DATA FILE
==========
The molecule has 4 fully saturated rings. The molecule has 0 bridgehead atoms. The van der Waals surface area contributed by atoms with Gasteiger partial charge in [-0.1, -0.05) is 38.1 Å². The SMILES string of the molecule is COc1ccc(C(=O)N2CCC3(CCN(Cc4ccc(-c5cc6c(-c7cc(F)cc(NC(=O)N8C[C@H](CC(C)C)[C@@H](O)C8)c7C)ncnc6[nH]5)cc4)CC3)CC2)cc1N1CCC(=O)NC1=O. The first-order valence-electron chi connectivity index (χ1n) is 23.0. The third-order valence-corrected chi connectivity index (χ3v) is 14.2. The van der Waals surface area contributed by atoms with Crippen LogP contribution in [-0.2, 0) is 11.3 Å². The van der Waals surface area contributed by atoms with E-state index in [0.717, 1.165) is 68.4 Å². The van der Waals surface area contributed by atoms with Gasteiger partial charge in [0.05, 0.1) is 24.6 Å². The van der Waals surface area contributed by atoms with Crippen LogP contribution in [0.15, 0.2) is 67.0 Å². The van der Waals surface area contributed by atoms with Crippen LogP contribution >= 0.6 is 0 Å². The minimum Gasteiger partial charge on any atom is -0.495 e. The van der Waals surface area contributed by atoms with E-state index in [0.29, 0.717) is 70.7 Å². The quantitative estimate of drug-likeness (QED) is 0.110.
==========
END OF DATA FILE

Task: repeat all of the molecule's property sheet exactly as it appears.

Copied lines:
The molecule has 4 fully saturated rings. The molecule has 0 bridgehead atoms. The van der Waals surface area contributed by atoms with Gasteiger partial charge in [-0.1, -0.05) is 38.1 Å². The SMILES string of the molecule is COc1ccc(C(=O)N2CCC3(CCN(Cc4ccc(-c5cc6c(-c7cc(F)cc(NC(=O)N8C[C@H](CC(C)C)[C@@H](O)C8)c7C)ncnc6[nH]5)cc4)CC3)CC2)cc1N1CCC(=O)NC1=O. The first-order valence-electron chi connectivity index (χ1n) is 23.0. The third-order valence-corrected chi connectivity index (χ3v) is 14.2. The van der Waals surface area contributed by atoms with Crippen LogP contribution in [-0.2, 0) is 11.3 Å². The van der Waals surface area contributed by atoms with E-state index in [0.717, 1.165) is 68.4 Å². The van der Waals surface area contributed by atoms with Gasteiger partial charge in [0.05, 0.1) is 24.6 Å². The van der Waals surface area contributed by atoms with Crippen LogP contribution in [0.15, 0.2) is 67.0 Å². The van der Waals surface area contributed by atoms with Crippen LogP contribution >= 0.6 is 0 Å². The minimum Gasteiger partial charge on any atom is -0.495 e. The van der Waals surface area contributed by atoms with E-state index in [0.29, 0.717) is 70.7 Å². The quantitative estimate of drug-likeness (QED) is 0.110.